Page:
Archive for October, 2010

Riding on the Metro

October 6th, 2010

Here’s my Kubrick-inspired short film of a ride on Muni Metro. The route is outbound from Van Ness to Church. It’s somewhat distorted thanks to the iPhone’s wacky image sensor.



(I hope you weren’t expecting a squeaky-synth soundtrack by Berlin.)

Site is back up… you jerk!

October 6th, 2010

Due to a mistake on my part, this site (and all my other sites) went dead today. Don’t worry, they’re all back up and chugging along nicely now. But this brings up a good question that I and many other webmasters have struggled with:

Why didn’t anyone tell that my sites were down?

Okay, there’s a few reasons you might think of off the top of your head:

  1. During that time, nobody tried to access your site(s).
    Okay, that’s possible. I mean if it was Google, maybe someone would have complained. But is only updated a couple times a week, so it’s possible (but statistically unlikely) that nobody tried to visit.

  2. The contact info is ON your site!
    Yes, but no. Plenty of people visit this site through Facebook, Twitter, and other sites where my contact info is easy to find. If you’re not a newbie, you can probably bring up my contact info in seconds. So while the average reader has this excuse, the more computer literate reader wouldn’t say this.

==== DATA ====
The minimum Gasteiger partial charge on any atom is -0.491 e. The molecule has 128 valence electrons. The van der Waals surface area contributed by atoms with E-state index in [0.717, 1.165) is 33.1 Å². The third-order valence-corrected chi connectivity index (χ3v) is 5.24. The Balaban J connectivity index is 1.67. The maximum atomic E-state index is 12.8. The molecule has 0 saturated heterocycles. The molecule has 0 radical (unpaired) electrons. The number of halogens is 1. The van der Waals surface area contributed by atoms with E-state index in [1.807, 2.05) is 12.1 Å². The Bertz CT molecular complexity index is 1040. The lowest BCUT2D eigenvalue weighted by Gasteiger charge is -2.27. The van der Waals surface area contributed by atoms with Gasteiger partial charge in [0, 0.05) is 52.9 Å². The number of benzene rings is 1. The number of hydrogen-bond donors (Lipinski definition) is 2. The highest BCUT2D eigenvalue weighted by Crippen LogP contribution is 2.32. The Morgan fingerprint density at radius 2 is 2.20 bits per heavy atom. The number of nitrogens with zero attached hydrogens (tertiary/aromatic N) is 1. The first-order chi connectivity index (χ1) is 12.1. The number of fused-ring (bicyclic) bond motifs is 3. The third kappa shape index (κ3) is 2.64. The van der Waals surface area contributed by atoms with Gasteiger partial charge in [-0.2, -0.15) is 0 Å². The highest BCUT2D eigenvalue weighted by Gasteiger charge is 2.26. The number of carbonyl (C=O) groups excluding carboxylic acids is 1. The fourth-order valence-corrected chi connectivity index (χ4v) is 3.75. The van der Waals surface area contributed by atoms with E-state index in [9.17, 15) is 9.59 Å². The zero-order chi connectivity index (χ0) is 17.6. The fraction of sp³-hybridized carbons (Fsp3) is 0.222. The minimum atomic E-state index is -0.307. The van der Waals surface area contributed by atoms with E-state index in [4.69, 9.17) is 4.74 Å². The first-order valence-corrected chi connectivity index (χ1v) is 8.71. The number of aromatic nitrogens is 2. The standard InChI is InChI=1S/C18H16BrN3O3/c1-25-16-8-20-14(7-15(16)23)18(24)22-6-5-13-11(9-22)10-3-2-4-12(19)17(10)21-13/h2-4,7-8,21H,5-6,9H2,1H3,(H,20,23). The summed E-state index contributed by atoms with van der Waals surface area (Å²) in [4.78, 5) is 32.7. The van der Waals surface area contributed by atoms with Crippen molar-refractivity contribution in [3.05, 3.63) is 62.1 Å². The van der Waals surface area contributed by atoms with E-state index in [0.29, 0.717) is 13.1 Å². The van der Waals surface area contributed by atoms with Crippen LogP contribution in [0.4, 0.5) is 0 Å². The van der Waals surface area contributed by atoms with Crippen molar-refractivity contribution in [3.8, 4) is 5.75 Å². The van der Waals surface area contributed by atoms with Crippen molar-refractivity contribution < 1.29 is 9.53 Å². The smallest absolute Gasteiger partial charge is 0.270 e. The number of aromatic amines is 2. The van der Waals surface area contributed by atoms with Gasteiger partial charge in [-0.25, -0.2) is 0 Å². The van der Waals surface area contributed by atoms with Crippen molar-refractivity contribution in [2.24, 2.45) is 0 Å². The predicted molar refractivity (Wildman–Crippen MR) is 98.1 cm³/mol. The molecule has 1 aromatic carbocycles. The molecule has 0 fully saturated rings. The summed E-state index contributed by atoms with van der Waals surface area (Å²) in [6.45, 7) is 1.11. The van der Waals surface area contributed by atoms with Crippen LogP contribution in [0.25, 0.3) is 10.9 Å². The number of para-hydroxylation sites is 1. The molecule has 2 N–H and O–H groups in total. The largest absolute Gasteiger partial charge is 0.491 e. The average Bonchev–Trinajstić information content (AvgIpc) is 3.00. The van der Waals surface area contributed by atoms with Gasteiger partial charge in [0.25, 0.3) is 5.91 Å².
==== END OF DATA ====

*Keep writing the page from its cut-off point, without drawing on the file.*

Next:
3. Everyone thought “someone else will tell him.”
    Groupthink is actually a pretty good excuse. It’s like when the guy pulls over to the side of the freeway with smoke pouring out of his engine, and everyone goes driving by without stopping to help because we all assume that someone else will. There’s some merit to this line of reasoning.
  4. Nobody expects the internet to actually work.
    I think this is the number one reason. As our technology gets more complex, it develops more ways to fail. We aren’t surprised at all when a site like Twitter stops working, because hey, it stops working a few times a week. The problem is that unlike, there are actually a lot of critical systems out there that depends on the internet. The continued lowering of users’ expectations leads to shoddy work by engineers, and a vicious cycle of needlessly complex systems that fail often is created.

Now all this said, I don’t think that any of these are particularly good reasons. And that last one is downright scary. I’m not trying to pass the blame for my mistake. But when I see that something on the internet doesn’t work, I try to notify someone about it. Usually, they had no idea their site was broken.

As a webmaster I know from experience that fewer than 1 in 100 people will bother report problems; so as you can imagine, when someone bothers to send that e-mail, it’s very much appreciated.